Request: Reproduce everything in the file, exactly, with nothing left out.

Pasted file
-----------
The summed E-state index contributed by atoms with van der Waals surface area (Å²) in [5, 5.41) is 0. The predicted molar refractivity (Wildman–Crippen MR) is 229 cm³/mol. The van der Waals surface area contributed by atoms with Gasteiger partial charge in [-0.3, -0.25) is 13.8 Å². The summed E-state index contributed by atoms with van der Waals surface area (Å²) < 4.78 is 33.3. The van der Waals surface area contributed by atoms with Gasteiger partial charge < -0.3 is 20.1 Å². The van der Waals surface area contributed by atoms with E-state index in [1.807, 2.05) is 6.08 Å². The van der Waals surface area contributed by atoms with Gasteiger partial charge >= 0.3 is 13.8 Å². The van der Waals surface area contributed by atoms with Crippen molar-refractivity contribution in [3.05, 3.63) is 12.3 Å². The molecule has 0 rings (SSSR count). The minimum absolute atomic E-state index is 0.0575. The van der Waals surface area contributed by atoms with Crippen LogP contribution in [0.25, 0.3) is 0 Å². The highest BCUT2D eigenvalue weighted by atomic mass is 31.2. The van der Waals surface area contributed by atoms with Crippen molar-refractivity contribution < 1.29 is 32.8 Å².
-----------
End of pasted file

The summed E-state index contributed by atoms with van der Waals surface area (Å²) in [5, 5.41) is 0. The predicted molar refractivity (Wildman–Crippen MR) is 229 cm³/mol. The van der Waals surface area contributed by atoms with Gasteiger partial charge in [-0.3, -0.25) is 13.8 Å². The summed E-state index contributed by atoms with van der Waals surface area (Å²) < 4.78 is 33.3. The van der Waals surface area contributed by atoms with Gasteiger partial charge < -0.3 is 20.1 Å². The van der Waals surface area contributed by atoms with E-state index in [1.807, 2.05) is 6.08 Å². The van der Waals surface area contributed by atoms with Gasteiger partial charge >= 0.3 is 13.8 Å². The van der Waals surface area contributed by atoms with Crippen molar-refractivity contribution in [3.05, 3.63) is 12.3 Å². The molecule has 0 rings (SSSR count). The minimum absolute atomic E-state index is 0.0575. The van der Waals surface area contributed by atoms with Crippen LogP contribution in [0.25, 0.3) is 0 Å². The highest BCUT2D eigenvalue weighted by atomic mass is 31.2. The van der Waals surface area contributed by atoms with Crippen molar-refractivity contribution < 1.29 is 32.8 Å².